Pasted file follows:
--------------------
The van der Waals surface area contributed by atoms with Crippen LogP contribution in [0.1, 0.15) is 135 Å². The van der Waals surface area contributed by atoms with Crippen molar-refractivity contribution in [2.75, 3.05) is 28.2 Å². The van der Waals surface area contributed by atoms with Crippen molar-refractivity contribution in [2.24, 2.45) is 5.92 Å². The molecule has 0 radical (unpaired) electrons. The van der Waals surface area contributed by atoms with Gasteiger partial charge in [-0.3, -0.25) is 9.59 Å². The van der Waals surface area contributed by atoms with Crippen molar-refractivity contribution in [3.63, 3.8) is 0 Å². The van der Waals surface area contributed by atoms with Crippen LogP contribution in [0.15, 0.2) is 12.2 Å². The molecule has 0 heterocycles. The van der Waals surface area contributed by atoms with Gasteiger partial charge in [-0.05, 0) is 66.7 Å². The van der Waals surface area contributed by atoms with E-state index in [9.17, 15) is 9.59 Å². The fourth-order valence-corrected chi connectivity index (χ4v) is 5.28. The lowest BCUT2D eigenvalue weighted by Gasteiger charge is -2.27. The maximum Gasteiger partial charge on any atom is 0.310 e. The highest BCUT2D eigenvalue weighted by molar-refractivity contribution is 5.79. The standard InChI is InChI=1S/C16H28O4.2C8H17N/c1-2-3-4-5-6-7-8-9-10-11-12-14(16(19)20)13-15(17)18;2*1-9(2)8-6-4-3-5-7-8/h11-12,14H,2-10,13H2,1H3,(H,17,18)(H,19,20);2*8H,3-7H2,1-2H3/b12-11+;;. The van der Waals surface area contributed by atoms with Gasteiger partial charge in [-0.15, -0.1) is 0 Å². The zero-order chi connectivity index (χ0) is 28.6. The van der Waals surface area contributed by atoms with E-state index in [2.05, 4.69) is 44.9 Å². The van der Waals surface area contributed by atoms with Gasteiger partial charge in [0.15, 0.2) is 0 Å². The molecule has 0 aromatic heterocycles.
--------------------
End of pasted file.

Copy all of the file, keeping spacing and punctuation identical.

The van der Waals surface area contributed by atoms with Crippen LogP contribution in [0.1, 0.15) is 135 Å². The van der Waals surface area contributed by atoms with Crippen molar-refractivity contribution in [2.75, 3.05) is 28.2 Å². The van der Waals surface area contributed by atoms with Crippen molar-refractivity contribution in [2.24, 2.45) is 5.92 Å². The molecule has 0 radical (unpaired) electrons. The van der Waals surface area contributed by atoms with Gasteiger partial charge in [-0.3, -0.25) is 9.59 Å². The van der Waals surface area contributed by atoms with Crippen molar-refractivity contribution in [3.63, 3.8) is 0 Å². The van der Waals surface area contributed by atoms with Crippen LogP contribution in [0.15, 0.2) is 12.2 Å². The molecule has 0 heterocycles. The van der Waals surface area contributed by atoms with Gasteiger partial charge in [-0.05, 0) is 66.7 Å². The van der Waals surface area contributed by atoms with E-state index in [9.17, 15) is 9.59 Å². The fourth-order valence-corrected chi connectivity index (χ4v) is 5.28. The lowest BCUT2D eigenvalue weighted by Gasteiger charge is -2.27. The maximum Gasteiger partial charge on any atom is 0.310 e. The highest BCUT2D eigenvalue weighted by molar-refractivity contribution is 5.79. The standard InChI is InChI=1S/C16H28O4.2C8H17N/c1-2-3-4-5-6-7-8-9-10-11-12-14(16(19)20)13-15(17)18;2*1-9(2)8-6-4-3-5-7-8/h11-12,14H,2-10,13H2,1H3,(H,17,18)(H,19,20);2*8H,3-7H2,1-2H3/b12-11+;;. The van der Waals surface area contributed by atoms with Gasteiger partial charge in [-0.15, -0.1) is 0 Å². The zero-order chi connectivity index (χ0) is 28.6. The van der Waals surface area contributed by atoms with E-state index in [2.05, 4.69) is 44.9 Å². The van der Waals surface area contributed by atoms with Gasteiger partial charge in [0.15, 0.2) is 0 Å². The molecule has 0 aromatic heterocycles.